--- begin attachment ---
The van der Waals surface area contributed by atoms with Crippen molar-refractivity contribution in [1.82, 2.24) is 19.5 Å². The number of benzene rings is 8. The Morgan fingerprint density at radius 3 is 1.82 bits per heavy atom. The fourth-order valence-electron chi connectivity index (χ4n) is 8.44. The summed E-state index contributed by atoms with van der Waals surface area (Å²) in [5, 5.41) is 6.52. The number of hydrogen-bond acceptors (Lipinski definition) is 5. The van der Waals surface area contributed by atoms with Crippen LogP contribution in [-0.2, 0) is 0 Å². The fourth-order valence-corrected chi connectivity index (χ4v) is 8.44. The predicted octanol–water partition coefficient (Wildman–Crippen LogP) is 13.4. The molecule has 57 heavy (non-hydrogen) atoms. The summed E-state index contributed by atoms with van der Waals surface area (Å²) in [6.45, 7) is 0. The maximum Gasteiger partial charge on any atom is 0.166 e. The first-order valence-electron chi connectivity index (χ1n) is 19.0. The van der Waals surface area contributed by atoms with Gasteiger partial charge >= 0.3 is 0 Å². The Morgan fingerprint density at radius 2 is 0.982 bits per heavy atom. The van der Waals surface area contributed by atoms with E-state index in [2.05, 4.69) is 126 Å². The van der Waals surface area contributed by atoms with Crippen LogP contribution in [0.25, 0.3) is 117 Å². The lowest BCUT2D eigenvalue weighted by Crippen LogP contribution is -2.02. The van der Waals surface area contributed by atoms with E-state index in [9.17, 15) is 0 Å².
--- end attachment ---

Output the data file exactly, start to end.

The van der Waals surface area contributed by atoms with Crippen molar-refractivity contribution in [1.82, 2.24) is 19.5 Å². The number of benzene rings is 8. The Morgan fingerprint density at radius 3 is 1.82 bits per heavy atom. The fourth-order valence-electron chi connectivity index (χ4n) is 8.44. The summed E-state index contributed by atoms with van der Waals surface area (Å²) in [5, 5.41) is 6.52. The number of hydrogen-bond acceptors (Lipinski definition) is 5. The van der Waals surface area contributed by atoms with Crippen LogP contribution in [-0.2, 0) is 0 Å². The fourth-order valence-corrected chi connectivity index (χ4v) is 8.44. The predicted octanol–water partition coefficient (Wildman–Crippen LogP) is 13.4. The molecule has 57 heavy (non-hydrogen) atoms. The summed E-state index contributed by atoms with van der Waals surface area (Å²) in [6.45, 7) is 0. The maximum Gasteiger partial charge on any atom is 0.166 e. The first-order valence-electron chi connectivity index (χ1n) is 19.0. The van der Waals surface area contributed by atoms with Gasteiger partial charge >= 0.3 is 0 Å². The Morgan fingerprint density at radius 2 is 0.982 bits per heavy atom. The van der Waals surface area contributed by atoms with E-state index in [2.05, 4.69) is 126 Å². The van der Waals surface area contributed by atoms with Crippen LogP contribution in [0.25, 0.3) is 117 Å². The lowest BCUT2D eigenvalue weighted by Crippen LogP contribution is -2.02. The van der Waals surface area contributed by atoms with E-state index in [9.17, 15) is 0 Å².